for National Geographic News
Captured and relocated saltwater crocodiles can swim hundreds of miles to return to their home rivers, according to a new study.
A team of crocodile researchers, including the late Steve Irwin, seized three crocs near bays in Queensland, Australia, and flew them by helicopter to coastal spots between 32 and 81 miles (52 and 130 kilometers) away.
In the first satellite tracking study of wild crocodiles ever conducted, researchers kept tabs on the reptiles with a transmitter attached to the back of their heads. The device collected the data and relayed it via satellite.
The data revealed that once in ocean waters, the animals covered surprising distances—between 6 and 19 miles (10 and 30 kilometers) each day.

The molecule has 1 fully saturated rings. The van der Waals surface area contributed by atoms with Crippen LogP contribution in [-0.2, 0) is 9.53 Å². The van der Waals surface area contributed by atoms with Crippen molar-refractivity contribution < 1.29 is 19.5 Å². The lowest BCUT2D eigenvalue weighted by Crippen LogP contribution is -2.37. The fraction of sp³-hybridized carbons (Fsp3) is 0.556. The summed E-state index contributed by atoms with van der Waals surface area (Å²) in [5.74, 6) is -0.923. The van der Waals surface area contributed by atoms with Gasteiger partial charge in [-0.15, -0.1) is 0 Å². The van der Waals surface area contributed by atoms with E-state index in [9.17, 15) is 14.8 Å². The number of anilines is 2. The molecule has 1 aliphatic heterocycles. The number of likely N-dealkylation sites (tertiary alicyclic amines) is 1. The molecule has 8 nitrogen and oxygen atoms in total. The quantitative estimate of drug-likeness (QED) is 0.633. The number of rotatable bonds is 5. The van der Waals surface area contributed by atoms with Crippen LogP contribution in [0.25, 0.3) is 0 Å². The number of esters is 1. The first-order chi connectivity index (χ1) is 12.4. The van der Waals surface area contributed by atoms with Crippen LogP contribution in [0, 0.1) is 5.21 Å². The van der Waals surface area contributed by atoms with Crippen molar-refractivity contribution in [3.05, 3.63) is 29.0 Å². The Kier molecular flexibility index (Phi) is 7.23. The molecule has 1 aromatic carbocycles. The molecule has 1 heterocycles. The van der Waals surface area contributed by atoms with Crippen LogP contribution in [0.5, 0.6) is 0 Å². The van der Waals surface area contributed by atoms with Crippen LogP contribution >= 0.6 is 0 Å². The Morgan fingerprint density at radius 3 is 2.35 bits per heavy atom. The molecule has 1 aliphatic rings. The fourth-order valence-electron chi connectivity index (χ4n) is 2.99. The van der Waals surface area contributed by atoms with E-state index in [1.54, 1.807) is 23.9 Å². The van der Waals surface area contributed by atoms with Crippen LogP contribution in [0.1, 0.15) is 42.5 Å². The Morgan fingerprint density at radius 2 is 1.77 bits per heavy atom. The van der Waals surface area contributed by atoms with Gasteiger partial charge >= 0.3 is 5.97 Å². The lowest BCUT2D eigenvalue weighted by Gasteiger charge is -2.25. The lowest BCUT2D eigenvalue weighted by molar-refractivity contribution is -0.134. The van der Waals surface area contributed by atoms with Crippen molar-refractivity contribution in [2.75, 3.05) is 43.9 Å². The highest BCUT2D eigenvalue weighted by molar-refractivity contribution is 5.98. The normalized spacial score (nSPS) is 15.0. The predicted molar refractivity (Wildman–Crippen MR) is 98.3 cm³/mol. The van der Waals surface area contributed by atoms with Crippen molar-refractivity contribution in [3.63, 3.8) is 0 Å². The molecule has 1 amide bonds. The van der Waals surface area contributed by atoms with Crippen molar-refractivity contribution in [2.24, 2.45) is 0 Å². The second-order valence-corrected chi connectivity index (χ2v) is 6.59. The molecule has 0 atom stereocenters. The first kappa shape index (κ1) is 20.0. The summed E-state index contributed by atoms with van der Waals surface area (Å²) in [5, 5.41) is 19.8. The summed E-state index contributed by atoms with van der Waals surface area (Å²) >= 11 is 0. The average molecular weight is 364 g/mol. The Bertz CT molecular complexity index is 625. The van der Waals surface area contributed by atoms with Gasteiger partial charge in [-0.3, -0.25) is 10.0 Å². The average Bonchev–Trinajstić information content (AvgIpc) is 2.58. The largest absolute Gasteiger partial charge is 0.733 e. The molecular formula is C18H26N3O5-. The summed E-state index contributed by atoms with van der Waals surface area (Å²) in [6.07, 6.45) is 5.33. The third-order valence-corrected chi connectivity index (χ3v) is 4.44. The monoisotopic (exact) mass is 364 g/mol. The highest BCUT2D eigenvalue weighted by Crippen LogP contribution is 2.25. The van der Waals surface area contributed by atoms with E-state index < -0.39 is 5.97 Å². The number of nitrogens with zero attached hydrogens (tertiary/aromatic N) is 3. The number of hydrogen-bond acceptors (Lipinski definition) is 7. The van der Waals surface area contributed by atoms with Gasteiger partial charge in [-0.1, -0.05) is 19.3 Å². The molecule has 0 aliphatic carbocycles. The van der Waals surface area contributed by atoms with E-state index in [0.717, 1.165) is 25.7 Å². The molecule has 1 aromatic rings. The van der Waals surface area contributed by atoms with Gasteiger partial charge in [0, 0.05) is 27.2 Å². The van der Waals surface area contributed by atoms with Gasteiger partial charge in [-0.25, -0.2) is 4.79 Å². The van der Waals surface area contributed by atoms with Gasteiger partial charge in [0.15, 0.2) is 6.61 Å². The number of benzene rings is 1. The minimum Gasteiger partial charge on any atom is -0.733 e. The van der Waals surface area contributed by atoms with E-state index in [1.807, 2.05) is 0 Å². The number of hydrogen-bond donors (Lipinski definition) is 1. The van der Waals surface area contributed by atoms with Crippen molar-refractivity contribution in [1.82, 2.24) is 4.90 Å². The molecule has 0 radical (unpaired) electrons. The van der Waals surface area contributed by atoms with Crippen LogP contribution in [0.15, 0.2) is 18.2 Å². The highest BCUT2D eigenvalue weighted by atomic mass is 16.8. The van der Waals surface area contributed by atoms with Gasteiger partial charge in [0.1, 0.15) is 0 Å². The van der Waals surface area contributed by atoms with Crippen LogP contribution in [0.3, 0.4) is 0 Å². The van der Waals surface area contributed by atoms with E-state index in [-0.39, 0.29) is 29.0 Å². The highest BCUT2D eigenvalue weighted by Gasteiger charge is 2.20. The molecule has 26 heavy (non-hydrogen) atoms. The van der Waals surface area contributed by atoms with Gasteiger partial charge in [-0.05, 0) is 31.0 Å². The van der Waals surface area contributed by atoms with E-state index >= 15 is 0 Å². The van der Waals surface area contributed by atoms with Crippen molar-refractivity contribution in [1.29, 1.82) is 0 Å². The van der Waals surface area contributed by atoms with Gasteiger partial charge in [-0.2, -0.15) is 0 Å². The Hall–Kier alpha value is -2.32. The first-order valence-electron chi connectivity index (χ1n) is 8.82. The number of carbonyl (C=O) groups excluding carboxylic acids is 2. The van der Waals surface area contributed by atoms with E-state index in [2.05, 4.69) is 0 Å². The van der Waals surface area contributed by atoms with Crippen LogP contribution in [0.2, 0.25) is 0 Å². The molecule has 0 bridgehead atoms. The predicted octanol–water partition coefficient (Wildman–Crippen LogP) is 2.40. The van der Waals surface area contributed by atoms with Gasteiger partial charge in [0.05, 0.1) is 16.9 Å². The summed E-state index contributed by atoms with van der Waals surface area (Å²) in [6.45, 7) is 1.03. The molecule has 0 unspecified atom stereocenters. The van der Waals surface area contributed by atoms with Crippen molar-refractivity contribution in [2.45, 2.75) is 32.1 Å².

The reptiles headed homeward following navigational cues that scientists do not yet understand.
Because of the crocodiles' speedy return home, the study also concluded that relocating "problem" animals—which favor living near people—is not an effective strategy, and that other methods of controlling them should be developed.
Craig Franklin, of the University of Queensland's School of Integrative Biology, is a co-author of the study, which appears in today's issue of the journal Public Library of Science.
Franklin and colleagues were particularly shocked by the endurance of a croc that was transported from one side of the northern tip of Australia to the other.
The animal simply circumnavigated the cape on a long, speedy swim home.
"It blew us away," Franklin said.
The animal spent several months roaming the coastline in various rivers, Franklin said.
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